video game marketing

Movie Marketing: Video Game Tie-Ins Done Well

Gaming tie-ins for movie franchises have existed for nearly as long as people have been playing video games. When done well, these media can blend to create a hybrid marketing approach that will reach a wide audience.

The most common and familiar method of video game marketing is the tie-in game, which is produced and sold after the movie is released. These range from straightforward console adventures to immersive MMO games like Lord of the Rings Online or the now-defunct Matrix game universe. Occasionally, these games go on to take a life of their own, becoming a franchise in their own right.

A more recent trend in video game film marketing is more creative and flexible: creating social games to entice casual gamers. Facebook games and smartphone apps reach a wider potential audience than console games, and they can generate a sort of viral marketing frenzy that any film marketer would be glad to launch.

Social games usually rely on player interaction to solve puzzles or complete basic adventures. When these games are designed around a film or television show, they can incorporate elements of the story into the game to pique the player’s attention and create a sense of investment. Because of the social element of casual gaming, these apps entice players to talk about the game and its associated film, which can generate much-needed word of mouth and marketing buzz. This effect is multiplied when the game requires a collaborative effort for fans to solve clues or puzzles related to the game.

Successful Video Game Marketing Campaigns

Recently, The Fast and the Furious 6: The Game has earned a healthy following of casual players. Other successful casual gaming franchises include the nine-week episodic Salt tie-in, Day X Exists, and Disney’s Tron-based social game. Television shows like Dexter and Spartacus have also employed the casual gaming strategy to keep fans engaged between seasons, and the console adaptation of The Walking Dead earned an incredible amount of critical acclaim.

Of course, there are some limitations to what these games can do for a film. For the most part, video game tie-ins of all kinds primarily attract dedicated fans. It’s unlikely that someone unfamiliar or uninterested in an upcoming film will seek out these games, and most of the hardcore player base will be made of people who had planned to see the film anyway.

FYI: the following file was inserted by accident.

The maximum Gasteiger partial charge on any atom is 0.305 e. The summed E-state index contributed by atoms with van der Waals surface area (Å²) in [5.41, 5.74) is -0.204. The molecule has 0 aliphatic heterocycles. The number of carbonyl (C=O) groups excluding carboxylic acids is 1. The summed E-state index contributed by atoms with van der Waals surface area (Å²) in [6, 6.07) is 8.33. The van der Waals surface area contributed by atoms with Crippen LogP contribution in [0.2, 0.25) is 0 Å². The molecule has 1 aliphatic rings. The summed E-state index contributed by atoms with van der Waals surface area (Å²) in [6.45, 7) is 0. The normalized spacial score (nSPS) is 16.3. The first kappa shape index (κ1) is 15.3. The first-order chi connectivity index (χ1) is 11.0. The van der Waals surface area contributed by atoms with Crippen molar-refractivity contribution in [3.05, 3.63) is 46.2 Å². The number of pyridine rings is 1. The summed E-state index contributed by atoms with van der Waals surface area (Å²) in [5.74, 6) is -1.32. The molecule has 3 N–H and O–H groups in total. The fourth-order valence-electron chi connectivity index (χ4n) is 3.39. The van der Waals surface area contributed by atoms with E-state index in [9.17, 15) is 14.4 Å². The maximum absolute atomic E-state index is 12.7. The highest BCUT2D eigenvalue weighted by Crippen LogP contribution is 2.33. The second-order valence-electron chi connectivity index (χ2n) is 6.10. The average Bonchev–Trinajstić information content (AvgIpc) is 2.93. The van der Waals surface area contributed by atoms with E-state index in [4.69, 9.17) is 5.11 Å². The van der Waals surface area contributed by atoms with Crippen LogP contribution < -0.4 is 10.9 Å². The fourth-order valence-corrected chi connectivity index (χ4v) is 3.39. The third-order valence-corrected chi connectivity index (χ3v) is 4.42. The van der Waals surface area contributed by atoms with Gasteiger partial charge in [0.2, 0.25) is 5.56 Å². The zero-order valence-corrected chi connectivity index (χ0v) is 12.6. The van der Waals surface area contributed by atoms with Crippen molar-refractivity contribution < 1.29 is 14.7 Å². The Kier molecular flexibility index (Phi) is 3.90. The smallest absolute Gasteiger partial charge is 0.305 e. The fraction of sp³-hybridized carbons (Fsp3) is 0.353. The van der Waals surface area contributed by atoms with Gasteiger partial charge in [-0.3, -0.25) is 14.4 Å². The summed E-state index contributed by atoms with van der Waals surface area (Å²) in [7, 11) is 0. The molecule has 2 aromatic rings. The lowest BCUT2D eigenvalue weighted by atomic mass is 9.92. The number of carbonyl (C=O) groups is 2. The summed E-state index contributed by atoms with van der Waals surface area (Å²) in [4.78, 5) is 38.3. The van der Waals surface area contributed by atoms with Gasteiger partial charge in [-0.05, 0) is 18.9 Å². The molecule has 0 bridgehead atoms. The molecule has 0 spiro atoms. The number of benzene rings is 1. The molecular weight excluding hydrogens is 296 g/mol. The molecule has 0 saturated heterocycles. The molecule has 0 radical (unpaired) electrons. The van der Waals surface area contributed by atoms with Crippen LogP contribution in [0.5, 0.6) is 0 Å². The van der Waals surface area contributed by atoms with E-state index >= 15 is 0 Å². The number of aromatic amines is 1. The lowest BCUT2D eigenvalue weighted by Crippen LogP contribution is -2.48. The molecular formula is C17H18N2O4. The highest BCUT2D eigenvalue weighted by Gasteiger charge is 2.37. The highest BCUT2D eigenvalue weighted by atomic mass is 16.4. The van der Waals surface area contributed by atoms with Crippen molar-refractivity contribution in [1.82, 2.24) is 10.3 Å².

Where the marketing potential comes is from the friends and acquaintances of these die-hard fans. As these people see their friend playing the game, they may develop some curiosity for the game itself or the world it’s set in. If nothing else, they’ll have some name recognition for the film when it’s released.

Tips for Creating a Promotional Game:

  • Keep the target audience of both the film and game in mind. Certain types of games appeal more to certain demographics in players, and it won’t help you to market a film to players who won’t be interested in watching it. Unlike console games, a large percentage of social gamers are women. Social gamers also span a wide age range.
  • Match the tone of the game to that of the film. You don’t want to misrepresent the film by creating a game that’s wildly different, even if the game itself is quite good. A fun, lighthearted social game will not generate the right audience for a gore-heavy action thriller.
  • Provide an ample budget for the game and find a good developer, ideally one who has graduated from game design school or at least has a lot of prior experience. If you can’t afford to make a high-quality marketing game, it’s best not to attempt it at all. A badly made or overly cheesy game runs a high risk of creating a negative image for your film before it even comes out, which can drive away viewers who might otherwise have been interested in the movie.
  • Whenever possible, reward players for following through at the box office. With mobile devices becoming increasingly popular gaming platforms, it’s easy to provide rewards to your players. Try incorporating a code that will unlock a bonus level or special perks and make that code available only to people who watch the film. Before the movie starts, have the code displayed for viewers to input on their phones, or enable the ability to text before or after the film to receive special perks.

Video game marketing is not the right strategy for every film, but it can be a very powerful tool when used correctly and aimed at the right audience. Putting some careful thought into the benefits and logistics of developing a tie-in game can lead to substantial rewards once the film has been released.